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Whether you have a history of breast cancer in your family or not, adopting a healthier diet and lifestyle is beneficial to reduce your risk. Cynthia Thomson, PhD, a professor at the College of Public Health at the University of Arizona explained to Health magazine that, “Adopting the right eating plan and getting regular exercise can significantly lower your risk of breast cancer” She adds, “There’s no medication that can provide that kind of protection for the average-risk women.” Studies have shown that there are foods that contribute to the development of cancer and others that lessen this risk. But, it’s not only what you eat, but how you prepare what you eat.

You can decrease your risk of breast cancer even more by making some simple changes to how you cook.

1. Don’t overcook your meat.

Maybe you call it “Cajun style”, but charring and overcooking your meat does more than just add extra flavor. Beef, pork, fish or poultry cooked at high temperatures form heterocyclic amines (HCAs) and polycyclic aromatic hydrocarbons (PAHs) that are known to cause cancer in animals, according to the National Cancer Institute. You don’t have to worry about HCAs forming with grilled veggies (whew!), but for your meat, try marinating them in flavorful spices instead. A review in Natural Medicine Journal cites you can cut HCAs by up to 70 percent by cooking your meat with rosemary, fruit pulp, garlic and spices like paprika and chili powder (both high in vitamin E).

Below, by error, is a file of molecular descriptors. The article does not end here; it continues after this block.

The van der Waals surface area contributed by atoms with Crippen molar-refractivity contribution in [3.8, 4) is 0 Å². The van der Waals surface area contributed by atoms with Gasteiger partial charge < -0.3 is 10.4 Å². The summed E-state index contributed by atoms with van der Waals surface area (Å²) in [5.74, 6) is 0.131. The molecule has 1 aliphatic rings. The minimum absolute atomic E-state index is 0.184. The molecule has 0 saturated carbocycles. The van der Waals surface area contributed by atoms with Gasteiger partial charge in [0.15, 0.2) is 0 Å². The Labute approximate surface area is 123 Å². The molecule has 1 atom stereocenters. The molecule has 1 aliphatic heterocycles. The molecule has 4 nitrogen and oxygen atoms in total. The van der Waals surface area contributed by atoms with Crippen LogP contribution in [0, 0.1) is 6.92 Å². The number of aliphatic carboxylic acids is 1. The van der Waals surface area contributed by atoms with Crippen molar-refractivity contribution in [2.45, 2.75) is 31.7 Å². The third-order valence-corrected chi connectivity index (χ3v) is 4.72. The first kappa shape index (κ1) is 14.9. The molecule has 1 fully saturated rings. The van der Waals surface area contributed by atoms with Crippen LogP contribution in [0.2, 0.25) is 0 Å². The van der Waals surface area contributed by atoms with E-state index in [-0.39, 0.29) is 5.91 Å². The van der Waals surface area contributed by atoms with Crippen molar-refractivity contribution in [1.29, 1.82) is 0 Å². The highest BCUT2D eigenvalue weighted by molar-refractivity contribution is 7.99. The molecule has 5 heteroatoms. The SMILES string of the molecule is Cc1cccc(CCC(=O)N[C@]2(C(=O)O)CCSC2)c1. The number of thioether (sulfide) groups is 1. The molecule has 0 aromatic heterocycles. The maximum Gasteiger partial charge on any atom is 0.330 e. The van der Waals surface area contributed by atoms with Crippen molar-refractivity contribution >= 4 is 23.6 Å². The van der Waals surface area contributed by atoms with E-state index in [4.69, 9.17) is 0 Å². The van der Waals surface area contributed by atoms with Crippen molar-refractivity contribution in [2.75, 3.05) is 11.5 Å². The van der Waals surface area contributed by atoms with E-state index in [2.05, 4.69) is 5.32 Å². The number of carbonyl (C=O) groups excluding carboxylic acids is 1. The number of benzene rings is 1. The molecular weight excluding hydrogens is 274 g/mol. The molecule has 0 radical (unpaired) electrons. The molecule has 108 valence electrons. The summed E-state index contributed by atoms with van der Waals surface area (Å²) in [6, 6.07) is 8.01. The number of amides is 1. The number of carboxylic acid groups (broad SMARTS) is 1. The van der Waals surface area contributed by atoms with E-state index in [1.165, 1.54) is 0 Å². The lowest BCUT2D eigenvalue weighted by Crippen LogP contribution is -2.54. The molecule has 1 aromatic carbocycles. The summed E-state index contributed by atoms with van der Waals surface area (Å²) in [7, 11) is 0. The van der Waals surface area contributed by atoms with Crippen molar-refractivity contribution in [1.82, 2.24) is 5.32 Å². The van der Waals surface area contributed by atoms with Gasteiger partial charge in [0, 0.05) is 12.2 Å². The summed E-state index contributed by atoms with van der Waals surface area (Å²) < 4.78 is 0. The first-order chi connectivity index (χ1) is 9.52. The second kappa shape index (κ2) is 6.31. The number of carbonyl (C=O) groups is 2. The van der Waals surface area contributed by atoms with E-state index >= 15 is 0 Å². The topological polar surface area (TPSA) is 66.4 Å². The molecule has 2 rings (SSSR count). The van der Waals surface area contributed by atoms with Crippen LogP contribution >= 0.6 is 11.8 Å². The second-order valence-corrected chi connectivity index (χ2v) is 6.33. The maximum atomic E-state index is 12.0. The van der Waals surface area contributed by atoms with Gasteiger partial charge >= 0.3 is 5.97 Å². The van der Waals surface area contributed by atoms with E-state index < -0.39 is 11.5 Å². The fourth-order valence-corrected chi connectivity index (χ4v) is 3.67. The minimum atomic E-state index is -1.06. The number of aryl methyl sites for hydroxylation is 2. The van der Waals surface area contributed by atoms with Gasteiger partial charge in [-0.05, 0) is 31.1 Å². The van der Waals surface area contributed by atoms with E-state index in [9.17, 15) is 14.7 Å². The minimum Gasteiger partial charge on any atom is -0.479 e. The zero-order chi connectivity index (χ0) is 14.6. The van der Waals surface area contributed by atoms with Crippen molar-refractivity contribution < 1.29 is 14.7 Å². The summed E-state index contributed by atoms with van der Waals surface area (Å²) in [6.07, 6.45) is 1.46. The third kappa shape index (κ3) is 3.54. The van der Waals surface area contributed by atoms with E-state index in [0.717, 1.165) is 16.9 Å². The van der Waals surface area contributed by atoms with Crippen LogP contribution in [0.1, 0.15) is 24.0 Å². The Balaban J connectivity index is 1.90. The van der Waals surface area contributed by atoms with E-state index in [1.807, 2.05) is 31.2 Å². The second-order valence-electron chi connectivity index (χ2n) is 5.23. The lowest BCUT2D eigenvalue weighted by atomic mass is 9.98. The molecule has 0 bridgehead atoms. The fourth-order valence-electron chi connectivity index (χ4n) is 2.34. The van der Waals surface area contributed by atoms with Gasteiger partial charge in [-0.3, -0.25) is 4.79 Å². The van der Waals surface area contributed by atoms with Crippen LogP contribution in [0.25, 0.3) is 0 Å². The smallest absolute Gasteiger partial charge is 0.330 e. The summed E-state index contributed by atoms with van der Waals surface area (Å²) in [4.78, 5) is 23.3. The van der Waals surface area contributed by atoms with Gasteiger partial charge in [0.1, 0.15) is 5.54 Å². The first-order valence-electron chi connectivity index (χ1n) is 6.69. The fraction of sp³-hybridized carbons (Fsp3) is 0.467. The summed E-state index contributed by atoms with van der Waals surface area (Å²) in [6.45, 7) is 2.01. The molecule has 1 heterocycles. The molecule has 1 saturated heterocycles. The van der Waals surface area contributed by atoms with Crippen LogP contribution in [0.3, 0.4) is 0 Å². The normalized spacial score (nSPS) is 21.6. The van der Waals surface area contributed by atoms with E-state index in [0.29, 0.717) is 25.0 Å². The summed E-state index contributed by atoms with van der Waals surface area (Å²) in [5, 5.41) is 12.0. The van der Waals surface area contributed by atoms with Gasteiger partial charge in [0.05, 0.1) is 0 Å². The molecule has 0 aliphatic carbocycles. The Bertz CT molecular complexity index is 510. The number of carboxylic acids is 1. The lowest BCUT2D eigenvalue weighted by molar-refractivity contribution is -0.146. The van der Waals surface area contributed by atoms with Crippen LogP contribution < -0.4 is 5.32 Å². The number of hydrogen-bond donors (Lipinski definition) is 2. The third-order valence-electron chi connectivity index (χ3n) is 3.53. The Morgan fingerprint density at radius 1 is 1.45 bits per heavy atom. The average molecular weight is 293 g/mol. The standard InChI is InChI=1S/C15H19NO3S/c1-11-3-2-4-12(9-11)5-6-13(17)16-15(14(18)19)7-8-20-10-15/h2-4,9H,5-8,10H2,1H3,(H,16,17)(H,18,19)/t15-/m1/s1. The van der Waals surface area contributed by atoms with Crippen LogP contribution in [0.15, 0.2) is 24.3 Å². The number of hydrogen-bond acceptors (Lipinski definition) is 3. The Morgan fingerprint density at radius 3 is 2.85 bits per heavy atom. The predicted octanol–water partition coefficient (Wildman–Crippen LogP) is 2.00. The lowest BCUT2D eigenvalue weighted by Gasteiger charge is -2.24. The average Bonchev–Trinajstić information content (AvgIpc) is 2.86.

2. No more microwaving in plastic.

The same way foods can absorb other flavors while in the fridge, cooking your food in plastic containers in the microwave can also absorb toxic chemicals. The US Food and Drug Administration (FDA) has reported that substances used to make plastics can leach into foods. Bisphenol A (BPA) is a known hormone disruptor commonly found in plastic. In an article from Environmental Health Perspectives, scientists warn not heat food or beverages in plastic containers, even if they are BPA-free. Instead of plastic, invest in “microwave safe” or “heatproof” glass or ceramic containers.

3 Tips For Anti-Cancer Cooking was originally published on

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One thought on “3 Tips For Anti-Cancer Cooking

  1. The North American Metal Packaging Alliance, Inc. (NAMPA) reminds consumers that the U.S. Food and Drug Administration (FDA) has thoroughly evaluated BPA for safety and has repeatedly concluded BPA is safe for use in coatings for canned goods. FDA’s website on BPA states clearly: “FDA’s current perspective is that BPA is safe at the current levels occurring in foods. Based on FDA’s ongoing safety review of scientific evidence, the available information continues to support the safety of BPA for the currently approved uses in food containers and packaging.” This finding of safety is shared by other global food safety agencies in Europe, Canada, Japan, Australia, and New Zealand.

    Missing from this article is the important role of metal packaging for food safety. Decades of use support the well-established and accepted fact that metal cans have an unprecedented safety record that is without parallel today. The risk of food borne illness from canned foods is a thing of the past thanks to the technological innovations in manufacturing that have made the metal can the premiere packaging option for foods and beverages.

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